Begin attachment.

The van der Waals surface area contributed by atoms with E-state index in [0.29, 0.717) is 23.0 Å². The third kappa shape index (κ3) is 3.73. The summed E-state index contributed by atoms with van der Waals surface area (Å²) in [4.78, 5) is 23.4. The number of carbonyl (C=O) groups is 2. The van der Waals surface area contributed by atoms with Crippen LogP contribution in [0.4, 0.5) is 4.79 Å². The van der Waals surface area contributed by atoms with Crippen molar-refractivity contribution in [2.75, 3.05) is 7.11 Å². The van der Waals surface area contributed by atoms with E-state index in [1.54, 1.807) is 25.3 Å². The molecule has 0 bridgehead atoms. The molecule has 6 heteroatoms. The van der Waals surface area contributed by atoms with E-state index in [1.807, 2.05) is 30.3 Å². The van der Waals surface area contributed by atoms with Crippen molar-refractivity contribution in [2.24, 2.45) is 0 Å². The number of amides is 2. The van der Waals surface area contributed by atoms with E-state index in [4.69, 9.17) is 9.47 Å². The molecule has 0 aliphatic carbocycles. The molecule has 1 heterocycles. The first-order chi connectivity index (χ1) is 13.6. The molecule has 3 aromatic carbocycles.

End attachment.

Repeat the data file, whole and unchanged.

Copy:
The van der Waals surface area contributed by atoms with E-state index in [0.29, 0.717) is 23.0 Å². The third kappa shape index (κ3) is 3.73. The summed E-state index contributed by atoms with van der Waals surface area (Å²) in [4.78, 5) is 23.4. The number of carbonyl (C=O) groups is 2. The van der Waals surface area contributed by atoms with Crippen LogP contribution in [0.4, 0.5) is 4.79 Å². The van der Waals surface area contributed by atoms with Crippen molar-refractivity contribution in [2.75, 3.05) is 7.11 Å². The van der Waals surface area contributed by atoms with E-state index in [1.54, 1.807) is 25.3 Å². The molecule has 0 bridgehead atoms. The molecule has 6 heteroatoms. The van der Waals surface area contributed by atoms with E-state index in [1.807, 2.05) is 30.3 Å². The van der Waals surface area contributed by atoms with Crippen molar-refractivity contribution in [2.24, 2.45) is 0 Å². The number of amides is 2. The van der Waals surface area contributed by atoms with E-state index in [4.69, 9.17) is 9.47 Å². The molecule has 0 aliphatic carbocycles. The molecule has 1 heterocycles. The first-order chi connectivity index (χ1) is 13.6. The molecule has 3 aromatic carbocycles.